It’s that time of the year again, when for a￼ brief day the far flung countries of the world bend over backwards to stake out their connections to a miniscule island in the North Atlantic ocean. As crass, cynical and cringe-inducing as some of these displays of affection are I take no small amount of bemusement in their sheer volume, not to mention a not insignificant level of appreciation and dare I say pride in the heartfelt sincerity of a great many of them. It’s a testament to the far-reaching influence of Ireland’s people & culture that our national holiday is celebrated so raucously the world over (even if it can be all too often diminished to an easy excuse to get drunk before lunchtime). For a country that’s historically never been a heavyweight in conquest or commerce the Irish sure have made their way to the most unlikely of places. So it naturally follows that I’d get curious about those instances where my interests converge, those strange recesses where Irish culture and folklore have nestled themselves in their trademark manner into the realm of anime.
A big part of anime’s allure is the very nature of its place of origin. Japan has always possessed a hypnotic mystique to Western audiences that stretches back centuries and persists to this day. However fanciful the manner, anime nonetheless provided a window through which those audiences could learn about a nation whose culture, experiences & viewpoints were so vastly different from their own. It stands to reason that that fascination would be reciprocated as Japanese creators looked beyond their native shores for inspiration, offering unique interpretations of stories and imagery Westerners have seen countless times. From the Greek pantheon battling it out as armoured pretty boys in Saint Seiya to Norse deities shacking up with a mortal in Ah! My Goddess, from a French literary hero remoulded as a Japanese icon in Lupin The Third to the innumerable brash & blonde American exchange students, it seems all the big hitters have gotten multiple wonderfully singular shout-outs. I wasn’t much surprised to see Irish culture get comparatively short shrift, even though close neighbour Britain had regular visits via anime penchants via Arthurian myth and Victorian elegance, though if one looked carefully enough there were small pockets of enthusiasm which would only increase in potency over the years.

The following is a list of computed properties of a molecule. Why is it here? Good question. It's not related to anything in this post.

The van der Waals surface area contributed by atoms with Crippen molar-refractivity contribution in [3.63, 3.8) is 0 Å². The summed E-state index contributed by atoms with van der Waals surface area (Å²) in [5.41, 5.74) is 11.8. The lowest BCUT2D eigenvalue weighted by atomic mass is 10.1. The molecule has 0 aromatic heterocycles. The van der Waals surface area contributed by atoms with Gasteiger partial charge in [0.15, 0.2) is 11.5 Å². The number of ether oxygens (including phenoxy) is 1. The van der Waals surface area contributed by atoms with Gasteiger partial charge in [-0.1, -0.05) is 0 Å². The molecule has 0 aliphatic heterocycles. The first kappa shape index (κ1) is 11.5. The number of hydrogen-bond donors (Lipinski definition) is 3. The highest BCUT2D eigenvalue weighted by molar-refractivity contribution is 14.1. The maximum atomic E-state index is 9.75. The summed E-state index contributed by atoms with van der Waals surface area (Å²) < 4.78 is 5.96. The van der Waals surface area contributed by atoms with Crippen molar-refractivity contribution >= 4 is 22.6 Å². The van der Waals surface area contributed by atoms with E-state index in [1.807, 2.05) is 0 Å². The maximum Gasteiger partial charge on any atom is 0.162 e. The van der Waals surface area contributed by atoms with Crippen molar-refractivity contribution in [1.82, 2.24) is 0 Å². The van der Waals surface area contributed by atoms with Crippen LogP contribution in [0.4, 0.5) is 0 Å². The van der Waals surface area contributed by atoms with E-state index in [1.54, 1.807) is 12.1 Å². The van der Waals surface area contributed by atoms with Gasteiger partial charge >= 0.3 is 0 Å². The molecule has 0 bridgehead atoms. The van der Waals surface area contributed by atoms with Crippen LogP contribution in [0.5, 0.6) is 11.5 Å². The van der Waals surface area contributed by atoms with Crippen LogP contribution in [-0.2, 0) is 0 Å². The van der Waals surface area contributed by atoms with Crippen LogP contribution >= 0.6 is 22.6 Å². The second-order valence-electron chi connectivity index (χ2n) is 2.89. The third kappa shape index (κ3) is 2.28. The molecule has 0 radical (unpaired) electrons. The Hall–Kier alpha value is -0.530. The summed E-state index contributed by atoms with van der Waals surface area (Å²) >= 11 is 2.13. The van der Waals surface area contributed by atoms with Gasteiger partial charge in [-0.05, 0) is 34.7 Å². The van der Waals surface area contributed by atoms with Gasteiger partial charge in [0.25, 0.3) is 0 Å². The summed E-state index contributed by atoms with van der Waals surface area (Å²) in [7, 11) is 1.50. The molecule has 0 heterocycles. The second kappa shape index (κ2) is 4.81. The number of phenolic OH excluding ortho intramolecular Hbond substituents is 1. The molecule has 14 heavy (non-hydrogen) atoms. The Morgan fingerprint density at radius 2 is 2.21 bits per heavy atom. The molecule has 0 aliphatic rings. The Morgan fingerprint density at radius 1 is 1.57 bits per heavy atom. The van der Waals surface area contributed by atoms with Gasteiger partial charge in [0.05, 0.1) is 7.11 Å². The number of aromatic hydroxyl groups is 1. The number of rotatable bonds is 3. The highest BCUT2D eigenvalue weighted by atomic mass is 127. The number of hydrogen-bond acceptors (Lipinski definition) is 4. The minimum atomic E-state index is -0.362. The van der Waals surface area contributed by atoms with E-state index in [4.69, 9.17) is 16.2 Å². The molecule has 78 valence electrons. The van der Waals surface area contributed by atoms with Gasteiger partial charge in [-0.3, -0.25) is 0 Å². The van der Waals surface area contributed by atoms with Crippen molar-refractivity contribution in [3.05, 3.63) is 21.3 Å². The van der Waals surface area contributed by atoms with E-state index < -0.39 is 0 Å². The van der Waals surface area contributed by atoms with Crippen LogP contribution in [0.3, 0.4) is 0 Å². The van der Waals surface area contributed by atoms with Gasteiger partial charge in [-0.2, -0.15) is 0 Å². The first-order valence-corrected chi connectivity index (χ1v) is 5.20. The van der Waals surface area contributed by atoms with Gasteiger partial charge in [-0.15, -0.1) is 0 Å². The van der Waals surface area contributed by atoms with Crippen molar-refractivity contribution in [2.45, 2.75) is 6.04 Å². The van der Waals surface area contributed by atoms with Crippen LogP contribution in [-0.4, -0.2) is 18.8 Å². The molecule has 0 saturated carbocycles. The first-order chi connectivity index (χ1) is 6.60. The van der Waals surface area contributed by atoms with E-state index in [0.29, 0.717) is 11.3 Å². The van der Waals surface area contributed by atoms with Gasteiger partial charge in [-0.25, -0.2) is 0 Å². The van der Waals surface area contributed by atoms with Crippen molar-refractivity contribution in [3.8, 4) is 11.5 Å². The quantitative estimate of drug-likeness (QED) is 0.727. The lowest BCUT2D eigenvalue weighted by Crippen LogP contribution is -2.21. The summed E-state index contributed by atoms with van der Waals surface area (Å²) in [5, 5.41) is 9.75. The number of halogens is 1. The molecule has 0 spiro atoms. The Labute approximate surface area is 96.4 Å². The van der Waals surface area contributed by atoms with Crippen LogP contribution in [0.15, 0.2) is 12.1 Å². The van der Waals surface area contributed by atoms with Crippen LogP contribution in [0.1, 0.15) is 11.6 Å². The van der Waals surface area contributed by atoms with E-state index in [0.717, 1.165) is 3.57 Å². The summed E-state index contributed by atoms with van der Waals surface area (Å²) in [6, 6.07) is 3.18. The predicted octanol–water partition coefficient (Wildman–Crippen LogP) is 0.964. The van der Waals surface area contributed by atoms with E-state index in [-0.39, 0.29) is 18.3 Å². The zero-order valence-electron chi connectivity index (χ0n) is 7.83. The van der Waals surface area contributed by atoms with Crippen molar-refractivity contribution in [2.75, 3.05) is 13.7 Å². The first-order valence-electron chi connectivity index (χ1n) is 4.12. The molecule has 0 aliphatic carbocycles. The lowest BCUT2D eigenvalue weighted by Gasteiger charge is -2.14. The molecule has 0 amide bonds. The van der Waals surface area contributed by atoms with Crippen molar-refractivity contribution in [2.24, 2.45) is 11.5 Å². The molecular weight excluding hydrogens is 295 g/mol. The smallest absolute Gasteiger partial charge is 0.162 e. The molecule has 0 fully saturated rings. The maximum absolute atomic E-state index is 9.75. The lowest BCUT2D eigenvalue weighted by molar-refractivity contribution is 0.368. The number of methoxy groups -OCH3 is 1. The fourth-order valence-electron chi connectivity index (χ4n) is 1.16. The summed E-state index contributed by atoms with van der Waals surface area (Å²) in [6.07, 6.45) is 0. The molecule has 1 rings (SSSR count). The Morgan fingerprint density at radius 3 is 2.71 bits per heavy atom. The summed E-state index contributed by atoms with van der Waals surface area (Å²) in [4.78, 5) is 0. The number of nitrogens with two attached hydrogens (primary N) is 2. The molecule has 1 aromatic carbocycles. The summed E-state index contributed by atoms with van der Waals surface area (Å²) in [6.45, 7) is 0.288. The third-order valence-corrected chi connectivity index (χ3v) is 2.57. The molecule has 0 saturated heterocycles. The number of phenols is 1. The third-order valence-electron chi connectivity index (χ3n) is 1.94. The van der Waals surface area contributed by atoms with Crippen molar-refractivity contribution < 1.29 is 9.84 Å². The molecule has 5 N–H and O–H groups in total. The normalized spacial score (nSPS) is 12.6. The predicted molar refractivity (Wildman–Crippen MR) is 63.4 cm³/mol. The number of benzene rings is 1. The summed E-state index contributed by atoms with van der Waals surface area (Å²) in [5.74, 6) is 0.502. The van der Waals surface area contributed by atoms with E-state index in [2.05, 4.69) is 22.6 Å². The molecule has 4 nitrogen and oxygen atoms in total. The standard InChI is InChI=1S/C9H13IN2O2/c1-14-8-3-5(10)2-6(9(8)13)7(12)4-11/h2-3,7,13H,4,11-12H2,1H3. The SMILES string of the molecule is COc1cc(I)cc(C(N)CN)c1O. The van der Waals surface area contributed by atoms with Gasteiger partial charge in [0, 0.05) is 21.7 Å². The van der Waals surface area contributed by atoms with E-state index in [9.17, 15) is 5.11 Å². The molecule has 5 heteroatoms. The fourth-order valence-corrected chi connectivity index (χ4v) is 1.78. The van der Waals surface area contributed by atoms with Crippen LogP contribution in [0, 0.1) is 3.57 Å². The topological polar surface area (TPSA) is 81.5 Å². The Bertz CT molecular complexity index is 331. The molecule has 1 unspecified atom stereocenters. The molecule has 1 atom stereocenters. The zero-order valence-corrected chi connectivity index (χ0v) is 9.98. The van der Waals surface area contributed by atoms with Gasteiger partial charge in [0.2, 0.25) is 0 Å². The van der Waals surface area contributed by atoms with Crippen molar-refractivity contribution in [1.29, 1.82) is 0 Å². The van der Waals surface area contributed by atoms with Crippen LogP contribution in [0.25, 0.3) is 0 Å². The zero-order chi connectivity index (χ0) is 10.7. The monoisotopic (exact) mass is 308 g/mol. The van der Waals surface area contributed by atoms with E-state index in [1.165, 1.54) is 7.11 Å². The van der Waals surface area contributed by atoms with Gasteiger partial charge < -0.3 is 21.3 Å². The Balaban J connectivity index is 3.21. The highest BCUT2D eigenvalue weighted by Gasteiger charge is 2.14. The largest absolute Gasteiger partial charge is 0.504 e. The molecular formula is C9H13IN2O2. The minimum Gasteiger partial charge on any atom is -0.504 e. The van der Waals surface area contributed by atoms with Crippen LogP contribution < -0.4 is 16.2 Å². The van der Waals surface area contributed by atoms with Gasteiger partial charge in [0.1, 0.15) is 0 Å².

To begin with references to Ireland were limited in scope to the odd geographic location. White Base had a brief stopover in Belfast during its journey in Mobile Suit Gundam, and you can even see Dublin targeted for destruction by the Sphere Of Vogler in Giant Robo. These surface level acknowledgements would persist in the form of a handy resource for exotic nomenclature; the submarine Tuatha De Danann from Full Metal Panic, named after the mythical first race of people to inhabit Ireland, is an esoteric example. More clumsy is visual novel adaptation Clannad, intending to take its title from the Irish word for family (clann, pronounced similar to “clown”) and instead coming off more as a nod to the folk music supergroup.
Representation would occasionally become a bit more ambitious by featuring characters who actually hailed from the island, with depictions varying wildly. There’s Leigharch, the drug-crazed getaway driver in Black Lagoon, whose name at a guess is either a running-together of lean ar aghiadh (“let’s continue” or “let’s go”) or a misspelling of leirgeach (“ridiculous), either of which are pretty apt for this lunatic who embodies the Irish reputation for partying hard. Nabari No Ou boasts Tobari Durandal Kumohira, the school teacher/ninja who as a lad was dragged to Japan all the way from County Waterford by his eccentric grandad to be forcibly trained in the ways of the shinobi. His birthday even falls on March 17th in case you didn’t get the point! Mobile Suit Gundam would rep Ireland again in Gundam 00 with Lockon Stratos (and his brother!), the laconic sniper with Ulster roots in the suitably emerald green mech. As the first installment in the franchise to be set in our own timeline this led to the memorable revelation that the Real IRA were still making trouble in the 24th century, only ceasing hostilities under threat of getting their asses kicked by giant robots from space.
These are only scattered fragments though. Anime with a bit more of an Irish flavour throughout are a little rarer but the frequency of their appearance has increased gradually over time. The Fate Stay/Night visual novel and its multiple anime adaptations is a notable standard bearer. The secret sorcerer war calls upon heroic spirits from history and legend divided up according to speciality, running the gamut from King Arthur to Alexander The Great. The Lancer class servant has traditionally featured mainstays from Irish myth, beginning with Cu Chulainn and his lethal spear Gae Bolg. This was carried on with the appearance of Diarmuid Ui Duibhne, knight of the Fianna in prequel series Fate/Zero and some cameos by Fionn MacCumhaill before reaching fever pitch recently with Cu Chulainn’s trainer Scathach serving as the sort of de-facto mascot for the Fate Grand Order mobile game. Glad as I am to see Irish legend repped so lovingly it has led to more than a fair share of mangled pronunciations in my experience. Koo Choo Lane lads? For real?